“I got married and moved from Chicago to Studio City, about 13 miles from Northridge, for my husband’s new job in June of 1993. At about 4:28 am on January 17, we were sound asleep with our three cats on our bed. Suddenly, one of the cats shot straight up into the air. Suspended in midair with his feet moving like a cartoon, he shot forward and took off waking up both my husband and me. As we were commenting on how strange the cat’s behavior was, the earthquake hit- It felt like a giant was holding our bed and violently shaking it up and down. We could hear bookcases falling over and glass breaking throughout the house. The shaking felt like it lasted forever.

Somehow, we were able to climb over all of the furniture and other items that were knocked over and strewn about the room, put on mismatched shoes that we dug out of the closet (everything had fallen off of the racks and shelves and was piled in the middle of the floor), grab the one visible cat and run outside. All of our neighbors were standing around and we watched together as one transformer after another blew out up in the hills, some starting fires. All of the water heaters fell over and broke and it looked like multiple waterfalls running along the back of the building.  My husband borrowed a flashlight and went back into our place to grab coats or blankets (it was cold outside), the remaining cats and cat carriers. We all stayed outside together until the sun came up and we could see just how bad the situation was inside.

Our tempered sliding door had shattered and all of our wedding dishes, glassware and kitchen gear was broken. There were many aftershocks and during a large one, the power lines snapped off the pole directly above our heads. My husband jumped out of the way just in time and we watched the power line burn through the curb. Phone service worked intermittently (no cell phones then) and we were able to call the fire department about the downed power line. When our place was finally inspected, we were yellow tagged. Our bedroom had a twenty-foot high ceiling with clerestory windows right above our bed. The wall behind our bed had buckled and the clerestory windows had begun to pop out of their frame. Had the windows popped out completely, I might not be here today writing about my experience. It took weeks to clean up all of the broken glass and debris, but the experience still lingers with me to this day.”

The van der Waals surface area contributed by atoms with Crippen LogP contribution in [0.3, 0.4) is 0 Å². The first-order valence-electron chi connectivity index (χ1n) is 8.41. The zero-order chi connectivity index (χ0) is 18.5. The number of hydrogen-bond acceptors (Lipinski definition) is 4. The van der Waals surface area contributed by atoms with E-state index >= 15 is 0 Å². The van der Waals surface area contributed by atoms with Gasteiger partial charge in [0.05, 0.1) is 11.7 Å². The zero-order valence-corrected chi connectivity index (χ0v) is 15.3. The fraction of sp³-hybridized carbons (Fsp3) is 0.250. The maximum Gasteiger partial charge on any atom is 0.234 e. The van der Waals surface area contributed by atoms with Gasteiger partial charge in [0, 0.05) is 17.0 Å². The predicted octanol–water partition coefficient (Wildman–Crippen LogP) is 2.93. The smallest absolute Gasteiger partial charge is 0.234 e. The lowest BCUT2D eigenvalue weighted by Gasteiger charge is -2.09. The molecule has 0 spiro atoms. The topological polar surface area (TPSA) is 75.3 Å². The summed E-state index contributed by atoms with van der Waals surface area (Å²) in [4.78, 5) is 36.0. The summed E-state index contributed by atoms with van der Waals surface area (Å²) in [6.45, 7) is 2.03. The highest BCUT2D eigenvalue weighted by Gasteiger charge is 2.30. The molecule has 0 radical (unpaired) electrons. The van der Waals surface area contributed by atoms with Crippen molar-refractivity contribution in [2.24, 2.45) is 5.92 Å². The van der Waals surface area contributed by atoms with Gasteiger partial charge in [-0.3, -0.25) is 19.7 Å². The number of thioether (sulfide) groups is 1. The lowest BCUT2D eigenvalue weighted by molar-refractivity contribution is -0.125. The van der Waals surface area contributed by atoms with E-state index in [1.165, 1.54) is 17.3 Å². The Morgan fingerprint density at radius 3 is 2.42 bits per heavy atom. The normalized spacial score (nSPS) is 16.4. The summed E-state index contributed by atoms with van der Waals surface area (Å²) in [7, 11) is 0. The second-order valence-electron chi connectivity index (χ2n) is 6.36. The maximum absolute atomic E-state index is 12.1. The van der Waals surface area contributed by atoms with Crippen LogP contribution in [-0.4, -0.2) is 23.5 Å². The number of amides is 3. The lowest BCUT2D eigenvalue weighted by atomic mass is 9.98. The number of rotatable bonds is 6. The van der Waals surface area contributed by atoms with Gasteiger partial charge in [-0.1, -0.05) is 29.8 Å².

Others recall their experience while on reconnaissance after the earthquake:

Jorn Halle, Senior Principal, Oakland

“Ray Pugliesi (pictured above) and I were doing post-earthquake reconnaissance at a house that was located on a hillside.You entered the house at  the upper floor, and the lower floors were down the hill and  there was a crawl space. I was talking to the homeowner, who was in the movie business, I forget his name but he was semi-famous. Ray was down the hill and underneath the house. He’d crawled underneath the house and was looking at the cripple wall at the very front. The only way out was to go down the hill, through the door, out along the house and back up along the side. I’ll never forget this aftershock struck while Ray was underneath. He split! He was out the door and around and up so quickly. That was one of our first experiences with aftershocks. It was pretty funny. Not being down there, but seeing him come running up.”


Stacy Bartoletti (Pictured on right with David Bonneville, Senior Principal on left), CEO, Chairman, Principal, San Francisco